Let’s face it, there’s probably nothing more comical than family dynamics, except maybe the divine right of kings… and these two things have a lot in common. First, both are rife with good material as Shakespeare, Woody Allen, and HBO well know. (The divine right of kings is a doctrine started by Europe’s medieval kings, essentially proclaiming that God had chosen them to rule so therefore they could do as they liked, were answerable to no one, expected total obedience, thus rebellion against them was both a crime and a sin.) In my role as a mother, I’ve tried this idea out when times have been tough. You know, Mother, crowned with authority over the kitchen, common room, and overlord of the laundry.
Through the years, I’ve scripted many laws onto parchment, like:
My dinner menu shall not be subject to criticism.
Disturbing the sleep of elder’s shall be regarded as a crime.
Let all know the dog shall be walked.
Woe to any who leave wet towels on bedroom floors for they shall incur wrath, or mold and mildew.
Value thyselves and thy rich interior life. Or to put it another way – put down that device and do your homework!
Stuff like that. Of course, it never works. Our family dispositions are four people of naturally high drama. And our dog is no better. She is as highly tuned as the rest. Thus, I often envision myself as the Grand Poobah, (from the comic opera, The Mikado) an impressive title with limited influence, a lone conductor, waving the wand, trying to insure harmony.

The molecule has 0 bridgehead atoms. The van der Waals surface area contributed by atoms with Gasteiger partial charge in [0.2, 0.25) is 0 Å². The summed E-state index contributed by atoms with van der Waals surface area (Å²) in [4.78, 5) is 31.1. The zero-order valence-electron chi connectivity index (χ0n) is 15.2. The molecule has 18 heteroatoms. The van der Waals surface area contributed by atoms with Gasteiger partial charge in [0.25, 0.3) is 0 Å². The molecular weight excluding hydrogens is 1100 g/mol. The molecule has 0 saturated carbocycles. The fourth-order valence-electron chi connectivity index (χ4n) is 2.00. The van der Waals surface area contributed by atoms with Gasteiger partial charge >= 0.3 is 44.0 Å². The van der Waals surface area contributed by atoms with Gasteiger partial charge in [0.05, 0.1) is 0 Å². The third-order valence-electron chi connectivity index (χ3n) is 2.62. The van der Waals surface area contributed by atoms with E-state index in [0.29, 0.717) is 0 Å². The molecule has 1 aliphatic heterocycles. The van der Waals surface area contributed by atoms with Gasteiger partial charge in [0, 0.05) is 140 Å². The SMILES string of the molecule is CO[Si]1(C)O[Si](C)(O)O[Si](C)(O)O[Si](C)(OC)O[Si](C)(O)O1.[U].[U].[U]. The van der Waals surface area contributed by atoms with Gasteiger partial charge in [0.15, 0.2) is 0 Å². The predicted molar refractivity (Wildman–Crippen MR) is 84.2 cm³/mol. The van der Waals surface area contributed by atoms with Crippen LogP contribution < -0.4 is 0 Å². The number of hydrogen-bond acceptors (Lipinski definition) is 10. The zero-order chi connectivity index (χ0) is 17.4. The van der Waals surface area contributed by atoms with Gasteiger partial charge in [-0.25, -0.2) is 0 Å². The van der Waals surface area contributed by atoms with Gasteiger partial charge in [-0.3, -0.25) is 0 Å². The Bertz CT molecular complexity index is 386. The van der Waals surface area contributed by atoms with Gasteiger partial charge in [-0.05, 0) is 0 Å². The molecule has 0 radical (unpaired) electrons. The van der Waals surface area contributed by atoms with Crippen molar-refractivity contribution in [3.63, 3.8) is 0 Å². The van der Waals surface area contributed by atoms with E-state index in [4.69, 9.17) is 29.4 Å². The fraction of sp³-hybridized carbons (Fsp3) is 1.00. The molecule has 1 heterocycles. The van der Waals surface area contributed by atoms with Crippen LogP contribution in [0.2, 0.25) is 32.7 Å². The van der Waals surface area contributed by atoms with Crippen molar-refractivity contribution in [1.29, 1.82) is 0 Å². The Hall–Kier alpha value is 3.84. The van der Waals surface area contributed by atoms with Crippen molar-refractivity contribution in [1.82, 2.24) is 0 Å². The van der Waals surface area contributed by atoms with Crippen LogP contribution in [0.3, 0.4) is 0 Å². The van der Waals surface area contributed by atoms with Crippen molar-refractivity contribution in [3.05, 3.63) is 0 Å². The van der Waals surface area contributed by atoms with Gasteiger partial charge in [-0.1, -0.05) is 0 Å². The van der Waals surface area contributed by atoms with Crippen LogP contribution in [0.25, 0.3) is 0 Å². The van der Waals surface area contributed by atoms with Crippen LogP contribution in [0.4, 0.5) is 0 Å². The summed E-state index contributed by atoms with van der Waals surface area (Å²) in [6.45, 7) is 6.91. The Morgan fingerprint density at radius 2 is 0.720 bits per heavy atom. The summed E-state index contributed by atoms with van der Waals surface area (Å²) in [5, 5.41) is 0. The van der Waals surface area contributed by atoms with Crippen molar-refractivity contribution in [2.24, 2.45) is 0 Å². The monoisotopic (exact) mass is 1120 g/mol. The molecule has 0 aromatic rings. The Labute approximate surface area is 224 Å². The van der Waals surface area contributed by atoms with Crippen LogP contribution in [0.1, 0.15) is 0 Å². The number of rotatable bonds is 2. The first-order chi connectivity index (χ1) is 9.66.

This past week required special attentiveness. So, I made a pot of garlic-y kidney beans, and worked my magic. After all, I’m a Southerner, and we know how to tune in. Z headed into exam week, and all that entails in the British educational system, which is enough for any philosopher teenager to ponder on. Brain empowering kale smoothies and a new phone to txt her friends about the nastiness of tests. The youngest full of determination to paint her nails, to be in charge. We chat. As soon as she steps out the door from school, it’s always been that way, but now, more than ever, we peer closely, scrutinize and analyze relationships in our lives. And of course throw in the essential sleepover, popcorn, and a movie with that. Nights communing in Paris ‘garrets’ with friends and colleagues, political parody shows, and emails with some comedic value or new way of doing things to Andrew because things in the world right now, well, could use a bitta’ that.
Family is a transitional work, made up of many parts, the needs, dreams of people mixing and colliding in one space, called home. I like to think of our Parisian family life as ‘performance art.’ While I zip off emails to schools, to committees, to clubs, to tour guides, I whisk the cornbread batter, fend off another argument about who drank all the Volvic juicy, bite my tongue while assuring Andrew I remembered to mail those packages to Texas. The dog is barking again at someone walking down the stairs though I’ve explained to her numerous times that other people live here too. She just doesn’t seem to want to believe it. We all sit down to dinner.
We’re now taking offers from Disney.